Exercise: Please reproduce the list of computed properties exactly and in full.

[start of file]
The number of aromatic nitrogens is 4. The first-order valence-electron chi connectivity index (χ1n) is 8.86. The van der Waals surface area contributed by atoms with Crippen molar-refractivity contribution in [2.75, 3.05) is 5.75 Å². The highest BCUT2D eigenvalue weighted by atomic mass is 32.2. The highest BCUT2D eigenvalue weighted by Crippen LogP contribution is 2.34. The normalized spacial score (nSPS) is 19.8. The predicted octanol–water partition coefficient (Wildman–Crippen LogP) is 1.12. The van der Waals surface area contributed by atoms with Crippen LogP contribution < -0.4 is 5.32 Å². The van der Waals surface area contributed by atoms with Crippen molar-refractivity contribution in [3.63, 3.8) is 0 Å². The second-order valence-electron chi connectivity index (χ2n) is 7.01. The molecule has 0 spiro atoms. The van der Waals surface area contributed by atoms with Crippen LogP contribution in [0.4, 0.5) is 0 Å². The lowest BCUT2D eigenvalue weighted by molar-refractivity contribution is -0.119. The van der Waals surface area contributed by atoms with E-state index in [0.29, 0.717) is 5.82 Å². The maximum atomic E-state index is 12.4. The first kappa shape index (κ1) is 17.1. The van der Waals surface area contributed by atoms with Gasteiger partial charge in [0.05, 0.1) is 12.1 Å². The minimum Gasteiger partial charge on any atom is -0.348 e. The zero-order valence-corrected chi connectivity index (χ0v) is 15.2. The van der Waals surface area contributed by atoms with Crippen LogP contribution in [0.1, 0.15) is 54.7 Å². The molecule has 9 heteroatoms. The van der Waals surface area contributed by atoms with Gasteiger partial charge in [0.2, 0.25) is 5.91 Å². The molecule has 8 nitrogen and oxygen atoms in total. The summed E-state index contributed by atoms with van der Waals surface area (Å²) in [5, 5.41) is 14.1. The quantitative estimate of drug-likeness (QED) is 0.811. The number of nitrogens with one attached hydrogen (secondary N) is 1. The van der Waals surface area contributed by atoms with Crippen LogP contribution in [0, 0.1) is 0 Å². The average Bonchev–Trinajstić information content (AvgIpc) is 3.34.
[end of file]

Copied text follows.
The number of aromatic nitrogens is 4. The first-order valence-electron chi connectivity index (χ1n) is 8.86. The van der Waals surface area contributed by atoms with Crippen molar-refractivity contribution in [2.75, 3.05) is 5.75 Å². The highest BCUT2D eigenvalue weighted by atomic mass is 32.2. The highest BCUT2D eigenvalue weighted by Crippen LogP contribution is 2.34. The normalized spacial score (nSPS) is 19.8. The predicted octanol–water partition coefficient (Wildman–Crippen LogP) is 1.12. The van der Waals surface area contributed by atoms with Crippen LogP contribution < -0.4 is 5.32 Å². The van der Waals surface area contributed by atoms with Crippen molar-refractivity contribution in [3.63, 3.8) is 0 Å². The second-order valence-electron chi connectivity index (χ2n) is 7.01. The molecule has 0 spiro atoms. The van der Waals surface area contributed by atoms with Crippen LogP contribution in [0.4, 0.5) is 0 Å². The lowest BCUT2D eigenvalue weighted by molar-refractivity contribution is -0.119. The van der Waals surface area contributed by atoms with E-state index in [0.29, 0.717) is 5.82 Å². The maximum atomic E-state index is 12.4. The first kappa shape index (κ1) is 17.1. The van der Waals surface area contributed by atoms with Gasteiger partial charge in [0.05, 0.1) is 12.1 Å². The minimum Gasteiger partial charge on any atom is -0.348 e. The zero-order valence-corrected chi connectivity index (χ0v) is 15.2. The van der Waals surface area contributed by atoms with Crippen LogP contribution in [0.1, 0.15) is 54.7 Å². The molecule has 9 heteroatoms. The van der Waals surface area contributed by atoms with Gasteiger partial charge in [0.2, 0.25) is 5.91 Å². The molecule has 8 nitrogen and oxygen atoms in total. The summed E-state index contributed by atoms with van der Waals surface area (Å²) in [5, 5.41) is 14.1. The quantitative estimate of drug-likeness (QED) is 0.811. The number of nitrogens with one attached hydrogen (secondary N) is 1. The van der Waals surface area contributed by atoms with Crippen LogP contribution in [0, 0.1) is 0 Å². The average Bonchev–Trinajstić information content (AvgIpc) is 3.34.